James K

8,6391742






asked Dec 19 at 1:32





The Imperial

1,410314











share|improve this question






edited Dec 19 at 7:26





James K

8,6391742






asked Dec 19 at 1:32





The Imperial

1,410314









share|improve this question




share|improve this question





edited Dec 19 at 7:26





James K

8,6391742






edited Dec 19 at 7:26





James K

8,6391742





edited Dec 19 at 7:26









James K

8,6391742




8,6391742





asked Dec 19 at 1:32





The Imperial

1,410314








asked Dec 19 at 1:32





The Imperial

1,410314





asked Dec 19 at 1:32









The Imperial

1,410314




1,410314








3




Can we assume air pressure similar to that on the ISS? That may affect the appeal of larger, baggier styles
– Bewilderer
Dec 19 at 1:40










Yeah air pressure is probably going to be the same, the size of various structures isn't going to be too big for microgravity structures (probably the biggest in my universe is the main cavern of Deimos which is a partially hollowed out cylinder)
– The Imperial
Dec 19 at 1:43






7




Some Flapper dresses from the 20s would look hillarious, because you'd walk around looking like a big fuzzy cat who'd been savaged by a balloon.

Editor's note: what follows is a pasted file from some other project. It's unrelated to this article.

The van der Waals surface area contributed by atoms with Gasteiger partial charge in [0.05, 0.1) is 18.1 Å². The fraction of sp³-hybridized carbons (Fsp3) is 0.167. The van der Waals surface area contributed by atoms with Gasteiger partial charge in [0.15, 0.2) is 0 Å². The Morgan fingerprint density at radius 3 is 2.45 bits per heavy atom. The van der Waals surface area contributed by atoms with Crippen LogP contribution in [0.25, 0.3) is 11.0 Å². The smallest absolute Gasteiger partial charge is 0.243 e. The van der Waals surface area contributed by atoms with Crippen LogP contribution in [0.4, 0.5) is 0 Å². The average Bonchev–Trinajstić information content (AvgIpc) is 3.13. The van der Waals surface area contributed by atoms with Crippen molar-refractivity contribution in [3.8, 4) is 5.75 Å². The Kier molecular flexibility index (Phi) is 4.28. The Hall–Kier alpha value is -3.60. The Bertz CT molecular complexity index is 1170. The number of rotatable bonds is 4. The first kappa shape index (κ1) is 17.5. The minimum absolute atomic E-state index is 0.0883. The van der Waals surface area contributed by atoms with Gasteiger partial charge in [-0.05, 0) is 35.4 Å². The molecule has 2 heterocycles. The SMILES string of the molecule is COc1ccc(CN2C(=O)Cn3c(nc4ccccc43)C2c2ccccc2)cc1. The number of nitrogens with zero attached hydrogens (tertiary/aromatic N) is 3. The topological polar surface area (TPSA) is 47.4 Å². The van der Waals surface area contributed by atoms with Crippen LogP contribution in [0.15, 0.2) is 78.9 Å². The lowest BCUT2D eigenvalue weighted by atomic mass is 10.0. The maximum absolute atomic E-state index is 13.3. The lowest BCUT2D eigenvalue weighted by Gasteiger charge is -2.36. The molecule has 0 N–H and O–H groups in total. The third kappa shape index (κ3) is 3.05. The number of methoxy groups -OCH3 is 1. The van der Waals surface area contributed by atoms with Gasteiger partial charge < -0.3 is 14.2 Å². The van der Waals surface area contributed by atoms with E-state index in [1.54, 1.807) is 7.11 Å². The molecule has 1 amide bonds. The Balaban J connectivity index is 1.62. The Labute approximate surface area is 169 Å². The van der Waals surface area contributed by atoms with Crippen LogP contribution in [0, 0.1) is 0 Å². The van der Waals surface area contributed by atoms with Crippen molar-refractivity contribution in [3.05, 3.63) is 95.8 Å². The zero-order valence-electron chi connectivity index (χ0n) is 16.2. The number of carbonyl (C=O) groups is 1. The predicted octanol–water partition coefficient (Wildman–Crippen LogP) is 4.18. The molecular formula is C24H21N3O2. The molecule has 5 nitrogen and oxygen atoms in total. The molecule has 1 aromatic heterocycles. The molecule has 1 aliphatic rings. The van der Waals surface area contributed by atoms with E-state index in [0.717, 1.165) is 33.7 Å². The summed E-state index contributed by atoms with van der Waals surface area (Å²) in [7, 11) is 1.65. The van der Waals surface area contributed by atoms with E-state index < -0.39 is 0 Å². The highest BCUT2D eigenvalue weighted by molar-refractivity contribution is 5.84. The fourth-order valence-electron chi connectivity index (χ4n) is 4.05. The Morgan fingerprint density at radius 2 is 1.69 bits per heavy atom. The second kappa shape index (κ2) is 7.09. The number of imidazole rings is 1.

– JBH
Dec 19 at 4:15










Antigravity's got nothing on suspenders!
– user45266
Dec 19 at 5:27






1




Think startrek uniforms with velco at the waistband to secure the top and bottom halves to create a "stretch two-piece onesie"
– Bohemian
Dec 19 at 5:34








 | 
show 4 more comments








3




Can we assume air pressure similar to that on the ISS? That may affect the appeal of larger, baggier styles
– Bewilderer
Dec 19 at 1:40










Yeah air pressure is probably going to be the same, the size of various structures isn't going to be too big for microgravity structures (probably the biggest in my universe is the main cavern of Deimos which is a partially hollowed out cylinder)
– The Imperial
Dec 19 at 1:43






7




Some Flapper dresses from the 20s would look hillarious, because you'd walk around looking like a big fuzzy cat who'd been savaged by a balloon.
– JBH
Dec 19 at 4:15










Antigravity's got nothing on suspenders!
– user45266
Dec 19 at 5:27






1




Think startrek uniforms with velco at the waistband to secure the top and bottom halves to create a "stretch two-piece onesie"
– Bohemian
Dec 19 at 5:34








3




3




Can we assume air pressure similar to that on the ISS? That may affect the appeal of larger, baggier styles
– Bewilderer
Dec 19 at 1:40